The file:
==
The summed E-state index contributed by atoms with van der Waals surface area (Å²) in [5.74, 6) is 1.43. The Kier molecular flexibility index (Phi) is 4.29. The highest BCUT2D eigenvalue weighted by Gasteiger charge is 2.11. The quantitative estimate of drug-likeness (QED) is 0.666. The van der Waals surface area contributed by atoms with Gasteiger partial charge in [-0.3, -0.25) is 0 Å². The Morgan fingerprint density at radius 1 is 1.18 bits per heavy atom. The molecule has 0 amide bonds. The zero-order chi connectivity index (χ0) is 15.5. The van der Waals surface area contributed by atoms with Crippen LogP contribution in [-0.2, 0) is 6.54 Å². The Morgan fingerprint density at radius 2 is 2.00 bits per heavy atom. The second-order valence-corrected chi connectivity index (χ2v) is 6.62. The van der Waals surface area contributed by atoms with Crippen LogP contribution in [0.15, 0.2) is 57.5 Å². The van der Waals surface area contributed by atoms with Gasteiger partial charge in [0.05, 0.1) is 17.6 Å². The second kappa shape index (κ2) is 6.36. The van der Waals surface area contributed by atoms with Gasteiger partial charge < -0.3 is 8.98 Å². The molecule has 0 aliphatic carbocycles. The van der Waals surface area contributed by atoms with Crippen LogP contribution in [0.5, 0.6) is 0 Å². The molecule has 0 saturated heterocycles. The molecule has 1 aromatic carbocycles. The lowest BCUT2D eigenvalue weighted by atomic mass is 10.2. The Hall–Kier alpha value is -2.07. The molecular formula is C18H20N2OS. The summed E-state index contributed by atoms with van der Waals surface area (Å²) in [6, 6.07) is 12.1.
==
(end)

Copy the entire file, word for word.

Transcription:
The summed E-state index contributed by atoms with van der Waals surface area (Å²) in [5.74, 6) is 1.43. The Kier molecular flexibility index (Phi) is 4.29. The highest BCUT2D eigenvalue weighted by Gasteiger charge is 2.11. The quantitative estimate of drug-likeness (QED) is 0.666. The van der Waals surface area contributed by atoms with Gasteiger partial charge in [-0.3, -0.25) is 0 Å². The Morgan fingerprint density at radius 1 is 1.18 bits per heavy atom. The molecule has 0 amide bonds. The zero-order chi connectivity index (χ0) is 15.5. The van der Waals surface area contributed by atoms with Crippen LogP contribution in [-0.2, 0) is 6.54 Å². The Morgan fingerprint density at radius 2 is 2.00 bits per heavy atom. The second-order valence-corrected chi connectivity index (χ2v) is 6.62. The van der Waals surface area contributed by atoms with Crippen LogP contribution in [0.15, 0.2) is 57.5 Å². The van der Waals surface area contributed by atoms with Gasteiger partial charge in [0.05, 0.1) is 17.6 Å². The second kappa shape index (κ2) is 6.36. The van der Waals surface area contributed by atoms with Gasteiger partial charge < -0.3 is 8.98 Å². The molecule has 0 aliphatic carbocycles. The van der Waals surface area contributed by atoms with Crippen LogP contribution in [0.5, 0.6) is 0 Å². The molecule has 0 saturated heterocycles. The molecule has 1 aromatic carbocycles. The lowest BCUT2D eigenvalue weighted by atomic mass is 10.2. The Hall–Kier alpha value is -2.07. The molecular formula is C18H20N2OS. The summed E-state index contributed by atoms with van der Waals surface area (Å²) in [6, 6.07) is 12.1.